Odell Beckham Jr. is one of the most polarizing athletes in the National Football League. The 23-year-old wide receiver is easily one of the game’s most dynamic players and regularly makes highlight reel-worthy plays look routine. In his first two seasons in the league, Beckham hauled in 187 passes for 2,755 yards and 25 touchdowns. Based on pure physical ability alone, the former LSU Tiger looks destined for eventual enshrinement into the Pro Football Hall of Fame. However, there is a lot more going on than what meets the eye when it comes to Beckham.
The 5-foot-11, 198-pounder also happens to be arguably the most immature player in the league. With his selfish behavior, he came dangerously close to costing the Giants wins on multiple occasions. In his brief NFL career, Beckham already takes the diva wide-receiver mantra to a new extreme. Up to this point in 2016, he has been borderline out of control. He continuously draws attention to himself with flashy touchdown celebrations, scuffles with opposing defensive backs, and childish sideline antics (his obsession with the Giants’ kicking net is lame and has run its course).
This past weekend during the Giants’ 27-23 win over the Baltimore Ravens we saw the best and worst of Beckham in one play. After catching what ended up being a game-winning 66-yard touchdown on nothing more than a simple slant pattern, the two-time Pro Bowler ripped off his helmet during his celebration, which resulted in a 15-yard unsportsmanlike conduct penalty. With the game very much in question at that point, Beckham’s stupidity could have been a game-changer. Fortunately for the Giants, they kept the Ravens from scoring to take the lead. It’s only a matter of time before Beckham does something similar that costs his team a game.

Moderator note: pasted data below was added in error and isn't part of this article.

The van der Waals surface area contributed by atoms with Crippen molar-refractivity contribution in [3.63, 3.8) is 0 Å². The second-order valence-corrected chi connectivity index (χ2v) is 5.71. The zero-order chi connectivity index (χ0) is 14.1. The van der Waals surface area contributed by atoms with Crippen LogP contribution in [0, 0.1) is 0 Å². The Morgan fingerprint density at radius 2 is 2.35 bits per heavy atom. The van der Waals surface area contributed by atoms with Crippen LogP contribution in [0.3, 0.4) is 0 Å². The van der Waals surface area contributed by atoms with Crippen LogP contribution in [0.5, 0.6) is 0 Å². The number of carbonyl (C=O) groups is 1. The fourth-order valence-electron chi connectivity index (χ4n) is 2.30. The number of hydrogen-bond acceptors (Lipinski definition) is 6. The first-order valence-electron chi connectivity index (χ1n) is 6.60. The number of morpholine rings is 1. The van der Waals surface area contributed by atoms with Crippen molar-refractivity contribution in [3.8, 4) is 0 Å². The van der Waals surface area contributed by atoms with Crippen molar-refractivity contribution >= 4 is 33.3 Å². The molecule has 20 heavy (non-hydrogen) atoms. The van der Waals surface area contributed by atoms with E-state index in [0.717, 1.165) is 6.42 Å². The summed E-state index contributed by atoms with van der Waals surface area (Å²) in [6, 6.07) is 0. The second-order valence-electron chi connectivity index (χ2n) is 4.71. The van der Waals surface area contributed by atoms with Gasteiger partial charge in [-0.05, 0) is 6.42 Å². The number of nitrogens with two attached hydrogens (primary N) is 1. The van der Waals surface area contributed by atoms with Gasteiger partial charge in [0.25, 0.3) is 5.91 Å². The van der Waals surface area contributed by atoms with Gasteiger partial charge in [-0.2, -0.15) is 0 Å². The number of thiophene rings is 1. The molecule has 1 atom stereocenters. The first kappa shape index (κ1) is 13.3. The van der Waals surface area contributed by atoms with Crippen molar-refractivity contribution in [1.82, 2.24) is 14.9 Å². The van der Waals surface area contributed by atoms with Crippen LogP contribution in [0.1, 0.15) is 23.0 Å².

It really should come as no surprise that Beckham’s behavior is wearing thin on his coaches and teammates. Here’s what Giants quarterback Eli Manning said on Monday following the team’s Week 6 win.
I think with a win you can ignore it a little bit easier, kind of let the coach handle — obviously we’ve got to be careful about getting penalties late in the game and putting our defense in a bind right there … He made plays and so it’s one of those deals where you can get real sick of it if he’s not going out there and making plays, but when he goes out and has a couple of huge catches and 200 yards and a game-winning touchdown, you still want him to be smarter, but you accept it a little easier.
New York head coach Ben McAdoo wasn’t amused either.
We need to keep our focus on the ballgame. He came up to me right after. We had a discussion about it. Can’t have it. He knows that. He went out and wanted to fire up our kick coverage and the defense. He knows we can’t have it.
Here’s the thing, though: If Beckham knows the Giants “can’t have” him behave the way he does, then why is he continuing to make undisciplined decisions?